Why it's not O.A. to cry at your child's moving up day
Moving up day is pretty special for any kid—getting the final mark and passing another level. It's no wonder parents beam with pride because of it.
As we stopped in the school's driveway, it dawned on me—my son is moving up a grade and it's the last time I will be dropping him off in preschool.
Come June, he will be in the big building. He will be giving me real grades instead of star stamps. He will be studying different subjects—not just singing, dancing, and art. He will be eating in a big canteen, instead of having snacks inside the classroom.
Suddenly, I was awash with emotion.
It took a lot from me not to bawl my eyes out as I kissed him goodbye and wish him a great day ahead.
Moving Up Day
For many moms, moving up day is not only a day to recognize a child passing a grade level, and possibly getting awards or honors for his high grades.
It is the end of the early mornings, the long afternoons, and the late nights for the school year.
It is a break from fighting with your child to wake up early, to eat fast, and to do his homework.
It's hitting pause on having to think about what to cook for breakfast, baon, and snack—and having to feel guilty when you feed him hotdog or de lata.
It is a vacation from bringing your child to school even though you're too sick, you're too puyat, or you're just simply too tired from running the household and all the chores that comes with it.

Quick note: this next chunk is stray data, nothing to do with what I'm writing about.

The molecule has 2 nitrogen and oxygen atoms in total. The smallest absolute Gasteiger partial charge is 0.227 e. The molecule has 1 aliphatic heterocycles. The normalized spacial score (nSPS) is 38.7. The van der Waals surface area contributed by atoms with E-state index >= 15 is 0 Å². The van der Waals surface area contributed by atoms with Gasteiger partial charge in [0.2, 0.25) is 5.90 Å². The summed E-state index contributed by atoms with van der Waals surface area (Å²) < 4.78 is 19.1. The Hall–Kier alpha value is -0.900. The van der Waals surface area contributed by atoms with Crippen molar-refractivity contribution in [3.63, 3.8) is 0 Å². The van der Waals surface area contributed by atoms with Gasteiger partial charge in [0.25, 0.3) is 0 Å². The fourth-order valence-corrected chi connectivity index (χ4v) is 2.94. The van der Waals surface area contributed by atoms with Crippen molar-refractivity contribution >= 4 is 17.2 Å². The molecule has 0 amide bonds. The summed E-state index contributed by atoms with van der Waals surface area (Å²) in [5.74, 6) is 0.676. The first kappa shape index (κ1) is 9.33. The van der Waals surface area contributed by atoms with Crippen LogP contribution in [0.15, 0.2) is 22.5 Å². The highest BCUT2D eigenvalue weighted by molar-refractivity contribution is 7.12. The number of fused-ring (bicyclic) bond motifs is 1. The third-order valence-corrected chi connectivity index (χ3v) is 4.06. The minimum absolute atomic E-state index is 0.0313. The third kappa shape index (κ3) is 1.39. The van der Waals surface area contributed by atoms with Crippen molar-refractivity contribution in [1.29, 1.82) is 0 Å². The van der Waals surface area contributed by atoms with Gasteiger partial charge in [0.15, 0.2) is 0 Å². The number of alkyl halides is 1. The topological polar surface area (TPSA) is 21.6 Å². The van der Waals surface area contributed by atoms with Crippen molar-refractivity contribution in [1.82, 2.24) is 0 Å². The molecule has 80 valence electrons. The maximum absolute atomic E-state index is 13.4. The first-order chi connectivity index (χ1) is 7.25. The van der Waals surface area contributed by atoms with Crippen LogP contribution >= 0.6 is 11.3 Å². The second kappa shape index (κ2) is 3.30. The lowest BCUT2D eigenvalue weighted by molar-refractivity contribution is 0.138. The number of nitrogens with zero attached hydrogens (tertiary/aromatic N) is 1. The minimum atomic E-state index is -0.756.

As you watch your child dancing on stage on moving up day, you jiggy along, remembering the steps that you taught him until both of you have already memorized it by heart.
As he receives his award for academics, you beam with pride. You remember how he struggled writing the alphabet when he was little. And now, he is writing sentences!
There he is, your little one, looking all cute in his little graduation outfit. He looks all grown up. But somehow, you start reminiscing.
You remember him as a baby—how he used to scream his head off for dede, how he liked sleeping on your chest, and when he first said, "Mama."
You remember his first steps, his first meal, his first everything.
You remember the early mornings, the long afternoons, and the late nights when it was just you and him.
Soon, he will be starting a new grade. He will have a new set of classmates, teachers, and subjects.
Your thoughts leap forward to the day when you don't need to fix his baon, help him with his homework, and bring him to school. He will learn how to do it all on his own.
Suddenly, you don't want this day to end. You want to cherish and capture everything. You want time to stop. You want to stay in this moment forever.
But you know you can't. And you will resign to this fact.
So it's okay to cry, mom. Let it out. Don't worry, all the moms in the room feel it too.